Power is one of the critical infrastructure sectors in India, which has witnessed considerable investment over the last few years. The total installed capacity as of December 2018 is 350 GW, of which 64% is generated through thermal power. The remaining power is generated through renewable sources (21%), hydro (13%), and nuclear (2%). Between 2000 and 2018, the sector received FDI worth approximately $ 22 bn, which constituted 5.3% of the total inflows into the country.
Returns from BSE Power and BSE Sensex (April 2014 - April 2019)
In 2015, the Central Government launched the Ujwal Discom Assurance Yojana (UDAY) to improve the financial condition of state-owned power distribution companies. Under the scheme, state governments were encouraged to take over 75% of the debt owned by power distribution companies over a period of two years. As a consequence, the financial situation of the distribution companies improved; the demand for power increased; there was a reduction in stressed assets, and more funds became available for capital investment.
In May 2017, in the backdrop of mounting NPAs across various sectors (including power), the government empowered the RBI to direct banks to initiate recovery proceedings under the Insolvency and Bankruptcy Code. The Code allows for time-bound recovery of dues from creditors who have defaulted on repayment. As a result, stressed power companies were pushed into resolution leading to a consolidation within the sector.
The government also launched various schemes such as the Deen Dayal Upadhyay Gram Jyoti Yojana (DDUGJY) and Saubhagya, which seek to ensure universal electrification. Under the DDUGJY, 100% of the unelectrified villages in the country were declared electrified in April 2018.
Overall, the power generation capacity in the country grew annually by 5.7% between 2009-10 and 2017-18. As a result of this increase and other steps, the energy deficit in the country reduced from 4.2% in 2013-14 to 0.6% in 2018-19 (based on provisional figures available until February 2019). Similarly, the peak deficit reduced from 4.5% to 0.8% during the same time period. With bright prospects, the sector has seen increased activity in investments, mergers, and acquisition. Table 1 below shows key deals and acquisitions that have taken place in the sector over the last few years.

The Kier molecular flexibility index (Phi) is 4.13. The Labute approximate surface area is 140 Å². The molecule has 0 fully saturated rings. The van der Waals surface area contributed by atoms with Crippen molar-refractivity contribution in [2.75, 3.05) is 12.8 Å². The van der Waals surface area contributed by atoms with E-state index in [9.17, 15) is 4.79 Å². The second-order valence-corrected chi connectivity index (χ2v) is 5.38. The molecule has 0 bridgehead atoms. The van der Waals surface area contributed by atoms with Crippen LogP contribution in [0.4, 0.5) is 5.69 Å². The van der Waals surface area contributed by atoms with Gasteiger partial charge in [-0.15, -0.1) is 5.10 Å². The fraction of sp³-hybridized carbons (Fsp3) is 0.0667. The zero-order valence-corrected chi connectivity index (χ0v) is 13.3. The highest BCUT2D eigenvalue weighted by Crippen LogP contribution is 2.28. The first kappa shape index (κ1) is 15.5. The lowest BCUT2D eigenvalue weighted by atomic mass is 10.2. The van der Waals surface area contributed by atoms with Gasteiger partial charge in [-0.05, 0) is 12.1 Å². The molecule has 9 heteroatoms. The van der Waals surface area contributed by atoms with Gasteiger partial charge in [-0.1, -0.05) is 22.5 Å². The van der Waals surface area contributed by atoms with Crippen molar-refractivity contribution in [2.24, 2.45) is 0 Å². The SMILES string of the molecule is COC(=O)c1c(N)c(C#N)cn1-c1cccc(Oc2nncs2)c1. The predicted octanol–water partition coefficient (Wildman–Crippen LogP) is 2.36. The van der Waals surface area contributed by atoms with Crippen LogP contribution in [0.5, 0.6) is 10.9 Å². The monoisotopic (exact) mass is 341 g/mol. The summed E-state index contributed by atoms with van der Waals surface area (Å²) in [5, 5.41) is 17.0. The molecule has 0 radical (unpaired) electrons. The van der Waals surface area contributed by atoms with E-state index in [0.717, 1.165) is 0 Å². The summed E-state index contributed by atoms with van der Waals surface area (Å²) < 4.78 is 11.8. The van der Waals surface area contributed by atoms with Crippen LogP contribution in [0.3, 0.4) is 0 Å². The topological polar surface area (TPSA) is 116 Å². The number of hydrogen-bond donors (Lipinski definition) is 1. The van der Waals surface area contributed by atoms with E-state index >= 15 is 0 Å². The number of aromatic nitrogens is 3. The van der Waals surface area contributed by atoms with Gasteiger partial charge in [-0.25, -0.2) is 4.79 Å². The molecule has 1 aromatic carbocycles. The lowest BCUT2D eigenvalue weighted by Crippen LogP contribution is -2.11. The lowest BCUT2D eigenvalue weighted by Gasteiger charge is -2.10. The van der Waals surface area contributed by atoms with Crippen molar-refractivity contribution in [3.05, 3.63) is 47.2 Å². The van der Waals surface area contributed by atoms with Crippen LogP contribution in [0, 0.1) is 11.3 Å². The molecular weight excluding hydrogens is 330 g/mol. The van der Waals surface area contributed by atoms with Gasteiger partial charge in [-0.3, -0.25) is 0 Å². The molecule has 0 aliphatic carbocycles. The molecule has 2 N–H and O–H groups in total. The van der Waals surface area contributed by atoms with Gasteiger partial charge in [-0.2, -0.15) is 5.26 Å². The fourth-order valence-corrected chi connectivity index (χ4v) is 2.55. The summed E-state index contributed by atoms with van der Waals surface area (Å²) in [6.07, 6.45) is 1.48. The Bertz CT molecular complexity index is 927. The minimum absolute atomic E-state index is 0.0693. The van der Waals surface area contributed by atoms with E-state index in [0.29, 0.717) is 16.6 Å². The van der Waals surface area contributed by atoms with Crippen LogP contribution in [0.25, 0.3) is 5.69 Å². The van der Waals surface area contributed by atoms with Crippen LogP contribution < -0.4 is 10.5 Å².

Table 1: Key deals and acquisitions in the Power Sector
Source: India Brand Equity Foundation (IBEF)
Looking forward, India is gradually shifting focus towards renewable energy with a target of generating 175 GW of power from renewable sources by 2022. Of this, 100 GW will be generated from solar, 60 GW from wind, 10 GW from bio-power, and 5GW from small hydro-power. In furtherance of this objective, India along with France has also launched the International Solar Alliance. The platform seeks to promote cooperation among solar-rich countries to better harness solar energy. India, with its growing energy needs, is at an advantageous position, since it receives sunshine for the most part of the year.
By 2040, electricity consumption in India is expected to increase to 15,280 TWh, indicating a huge potential for investment. The global investor sentiment can be seen in India being ranked third in the Renewable Energy Country Attractiveness Index, released by EY, ahead of countries such as Germany, France, Australia, and Argentina. The emphasis on renewable energy is evident in key investments – the Greenko group acquired Orange Renewable from Singapore’s AT Capital Group for $ 850 mn in 2018. The Asian Development Bank invested close to $ 100 mn in two Indian companies during 2018. Various other firms from countries such as Singapore (AIRRO Singapore Pte Ltd), Japan (ORIX Corporation), Netherlands (ENEL Green Power Development B.V.), and Germany (DEG) cumulatively invested close to $ 150 mn in the renewable energy sector.
The growing demand for energy and increased participation of private players, both domestic and foreign, offers great potential for investors to enter the sector. The increasing activity in the sector, especially the mergers, acquisitions, and entry of new players, indicates the interest being expressed by various stakeholders. With India’s ambitious renewable energy generation targets, the sector holds tremendous potential for private investors.